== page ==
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Flashcards in Immunology FA chapter (no pharm) Deck (200)
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1

HLA type A3 is associated with what disease?

hemochromatosis

(=excess iron absorption from diet)

Don't confuse with HLA D3 (assoc'd w/ SLE, T1DM, Graves)

2

HLA type B27 is associated with what disease?

Psoriatic Arthritis

Ank spondylitis

arthritis of Inflammatory Bowel Disease

Reactive arthritis

(acronym: PAIR)

3

HLA type DQ2/DQ8 is associated with what disease?

 

Celiac

(if you have Celiac, you should go to Dairy Queen DQ not McD's)

4

HLA type DR2 is associated with what disease?

Mult sclerosis, hay fever, SLE, Goodpasture

5

HLA type DR3 is associated with what disease?

Type I DM, SLE, Graves

("I got DR3 and I can't see": T1DM -> diabetic retinopathy; Graves -> exopthalmos; SLE -> photosensitivity)

6

HLA type DR4 is associated with what disease?

Rheumatoid arthritis, Type I DM

(4 walls in a "rheum")

7

HLA type DR5 is associated with what disease?

Pernicious anemia --> B12 deficiency

Hashimoto's thyroiditis

8

MHC I and II: present antigens to what cells?

Present antigen fragments to T cells and bind TCRs.

9

MHC I presents what kind of antigens to what cells?

Presents endogenously synthesized antigens (ie viral) to CD8+ cytotoxic T cells

10

MHC II presents what kind of antigens to what cells?

Presents exogenously synthized proteins (ie bacterial proteins and viral capsid proteins) to CD4+ T helper cells

11

NK cells: what do they do

use perforin and granzymes to induce apoptosis of virally infected cells and tumor cells.

(only lymphocyte member of the innate/acute immune system)

12

what cytokines/proteins enhance the activity of NK cells? (5)

IL-2 from all T cells

IL-12 from macrophages & B cells

interferon-α, interferon-β from viral-infected cells

interferon-γ from Th1 cells

13

NK cells: 3 ways they are induced to kill target cells?

1. when exposed to a nonspecific activation signal on target cell

2. and/or the absence of MHC I on a target cell surface 

3. Fc region of a bound Ig binds CD16 on surface of NK & activates it. "antibody-dependent cell-mediated"

(all nucleated cells except RBCs express MHC I)

14

Major functions of B cells?

-recognize antigens

-undergo somatic hypermutation to optimize antigen specificity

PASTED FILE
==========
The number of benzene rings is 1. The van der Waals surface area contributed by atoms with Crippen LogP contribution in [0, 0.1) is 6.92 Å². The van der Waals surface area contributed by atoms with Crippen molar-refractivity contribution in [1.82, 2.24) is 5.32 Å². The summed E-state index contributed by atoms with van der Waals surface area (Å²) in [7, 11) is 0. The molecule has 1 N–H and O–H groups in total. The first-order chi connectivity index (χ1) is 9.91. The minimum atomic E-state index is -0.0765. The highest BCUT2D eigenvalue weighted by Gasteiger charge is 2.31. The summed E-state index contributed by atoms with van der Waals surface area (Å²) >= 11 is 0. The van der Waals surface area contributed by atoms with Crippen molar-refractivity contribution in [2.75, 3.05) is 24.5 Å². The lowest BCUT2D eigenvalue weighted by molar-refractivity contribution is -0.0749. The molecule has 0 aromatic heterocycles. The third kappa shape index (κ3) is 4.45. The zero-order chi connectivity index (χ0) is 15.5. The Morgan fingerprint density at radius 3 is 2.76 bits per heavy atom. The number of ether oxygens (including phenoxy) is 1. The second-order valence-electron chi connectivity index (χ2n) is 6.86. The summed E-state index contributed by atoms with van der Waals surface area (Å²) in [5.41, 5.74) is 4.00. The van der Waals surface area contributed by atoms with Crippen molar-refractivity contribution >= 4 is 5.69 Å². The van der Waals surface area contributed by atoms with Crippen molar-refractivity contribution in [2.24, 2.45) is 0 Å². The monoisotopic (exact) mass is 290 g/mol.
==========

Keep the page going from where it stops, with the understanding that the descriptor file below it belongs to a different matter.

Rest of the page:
-produce antibody (differentiate -> plasma cells to secrete immunoglobulins)

-maintain immuno memory (memory B cells)

15

Major functions of T cells?

-CD4+ T cells (HELPER) help B cells make antibody and produce cytokines

-CD8+ T cells (KILLER) kill virus-infected cells directly

-Delayed cell-mediated hypersensitivity (Type IV)

-Acute and chronic cellular organ rejection

16

for the differentiation of T cells, where does the T cell precursor come from?

Bone marrow

17

what happens in the thymus in terms of differentiation of T cells?

-T cells that are positive for both CD4+ and CD8+ are separated into groups that are EITHER CD4+ OR CD8+

-Positive selection (cortex)

-Negative selection (medulla)

18

what is positive selection? where does it occur?

in the Thymic cortex

T cells that express TCRs capable of binding surface self MHC molecules survive.

19

what is negative selection? where does it occur?

Thymic medulla

T cells expressing TCRs with high affinity for self antigens undergo apoptosis

20

what happens to CD4+ T cells in the lymph nodes?

differentiate into Th1 cells, Th2 cells, Th17 cells, and Treg cells

(based on the influence of IL-12, IL-4, TGF-beta/IL-6, and TGF-beta)

21

what does IL-12 do in the lymph node?

induces CD4+ T cells to differentiate into Th1 cells

22

what does IL-4 do in the lymph node?

influences CD4+ T cells to differentiate into Th2 cells

23

what does the combination of TGF-beta and IL-16 do in the lymph node?

induces CD4+ T cells to differentiate into Th17 cells

24

what does TGF-beta do in the lymph node?

induces CD4+ T cells to differentiate into:

Tregs

Th17 cells (if IL-6 is present)

25

what are the 3 types of antigen-presenting cells?

1. B cells

2. Macrophages

3. Dendritic cells (Langerhans cell in skin = example of dendritic)

26

Process of activation for CD4+ T cell?

-Foreign body phagocytosed by dendritic cell

-Foreign antigen presented on MHC I and recognized by TCR on T helper cell. (signal 1)

-Costimulatory signal is given by the interaction of B7 and C28 (signal 2)

-Th cell activates and produces cytokines.

27

Process of activation for CD8+ T cell?

-Foreign body phagocytosed by dendritic cell

-Foreign antigen presented on MHC II and recognized by TCR on T killer cell. (signal 1)

-Costimulatory signal is given by the interaction of B7 and C28 (signal 2)

-Tc cell activates; recognizes & kills virus-infected cells

28

Process of B cell activation and class switching?

-Helper T cell is activated

-B cell endocytoses foreign antigen; presents it on MHC II. Recognized by TCR on Th cell. (signal 1)

-B cell's CD40 receptor binds the T cell's CD40 ligand (signal 2)

-Th cell secretes cytokines. -->  determines Ig class switching of the B cell. B cell activates, undergoes class switching, affinity matulration and antibody production.

29

Th1 cells secrete what? activate what? inhibited by what?

Secrete IFN-gamma & IL-2

Activate macrophages and cytotoxic T cells

Inhibited by IL4 and IL10 (from Th2 cell)

30

Th2 cells secrete what?

recruits what?

inhibited by what?

secrete IL-4, IL-5, IL-6, IL-13

Recruit eosinophils for parasite defense, and promote IgE production by B cells

Inhibited by IFN-gamma (from Th1 cell)